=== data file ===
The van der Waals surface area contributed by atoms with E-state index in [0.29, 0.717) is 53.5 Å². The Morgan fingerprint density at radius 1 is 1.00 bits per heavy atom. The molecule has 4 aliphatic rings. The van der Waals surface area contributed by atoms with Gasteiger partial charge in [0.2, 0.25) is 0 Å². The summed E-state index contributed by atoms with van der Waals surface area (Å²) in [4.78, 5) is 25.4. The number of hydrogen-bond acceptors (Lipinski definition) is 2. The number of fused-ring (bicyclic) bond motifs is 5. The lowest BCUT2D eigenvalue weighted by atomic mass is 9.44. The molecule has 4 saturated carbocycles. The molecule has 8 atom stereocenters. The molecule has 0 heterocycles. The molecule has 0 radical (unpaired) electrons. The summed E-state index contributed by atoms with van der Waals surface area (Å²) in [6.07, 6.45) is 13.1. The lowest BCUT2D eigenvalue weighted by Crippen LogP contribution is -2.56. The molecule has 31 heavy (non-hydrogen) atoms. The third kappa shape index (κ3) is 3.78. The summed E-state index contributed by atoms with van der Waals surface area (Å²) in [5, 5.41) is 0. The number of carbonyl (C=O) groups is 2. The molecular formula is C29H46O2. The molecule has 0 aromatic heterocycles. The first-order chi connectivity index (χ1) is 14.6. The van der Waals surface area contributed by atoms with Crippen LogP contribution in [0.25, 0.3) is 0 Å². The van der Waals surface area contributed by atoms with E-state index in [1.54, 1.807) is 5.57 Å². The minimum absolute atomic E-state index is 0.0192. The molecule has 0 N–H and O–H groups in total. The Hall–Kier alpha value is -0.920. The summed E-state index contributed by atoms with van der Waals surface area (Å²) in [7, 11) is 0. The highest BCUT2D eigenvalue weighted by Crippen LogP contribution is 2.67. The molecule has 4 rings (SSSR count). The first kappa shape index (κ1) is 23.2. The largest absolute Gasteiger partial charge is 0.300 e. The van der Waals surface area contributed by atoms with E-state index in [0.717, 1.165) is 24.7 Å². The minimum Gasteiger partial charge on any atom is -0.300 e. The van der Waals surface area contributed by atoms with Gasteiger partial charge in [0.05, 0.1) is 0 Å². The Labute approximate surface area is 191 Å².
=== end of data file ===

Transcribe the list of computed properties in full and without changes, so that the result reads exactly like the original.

The van der Waals surface area contributed by atoms with E-state index in [0.29, 0.717) is 53.5 Å². The Morgan fingerprint density at radius 1 is 1.00 bits per heavy atom. The molecule has 4 aliphatic rings. The van der Waals surface area contributed by atoms with Gasteiger partial charge in [0.2, 0.25) is 0 Å². The summed E-state index contributed by atoms with van der Waals surface area (Å²) in [4.78, 5) is 25.4. The number of hydrogen-bond acceptors (Lipinski definition) is 2. The number of fused-ring (bicyclic) bond motifs is 5. The lowest BCUT2D eigenvalue weighted by atomic mass is 9.44. The molecule has 4 saturated carbocycles. The molecule has 8 atom stereocenters. The molecule has 0 heterocycles. The molecule has 0 radical (unpaired) electrons. The summed E-state index contributed by atoms with van der Waals surface area (Å²) in [6.07, 6.45) is 13.1. The lowest BCUT2D eigenvalue weighted by Crippen LogP contribution is -2.56. The molecule has 31 heavy (non-hydrogen) atoms. The third kappa shape index (κ3) is 3.78. The summed E-state index contributed by atoms with van der Waals surface area (Å²) in [5, 5.41) is 0. The number of carbonyl (C=O) groups is 2. The molecular formula is C29H46O2. The molecule has 0 aromatic heterocycles. The first-order chi connectivity index (χ1) is 14.6. The van der Waals surface area contributed by atoms with Crippen LogP contribution in [0.25, 0.3) is 0 Å². The van der Waals surface area contributed by atoms with E-state index in [1.54, 1.807) is 5.57 Å². The minimum absolute atomic E-state index is 0.0192. The molecule has 0 N–H and O–H groups in total. The Hall–Kier alpha value is -0.920. The summed E-state index contributed by atoms with van der Waals surface area (Å²) in [7, 11) is 0. The highest BCUT2D eigenvalue weighted by Crippen LogP contribution is 2.67. The molecule has 4 rings (SSSR count). The first kappa shape index (κ1) is 23.2. The largest absolute Gasteiger partial charge is 0.300 e. The van der Waals surface area contributed by atoms with E-state index in [0.717, 1.165) is 24.7 Å². The minimum Gasteiger partial charge on any atom is -0.300 e. The van der Waals surface area contributed by atoms with Gasteiger partial charge in [0.05, 0.1) is 0 Å². The Labute approximate surface area is 191 Å².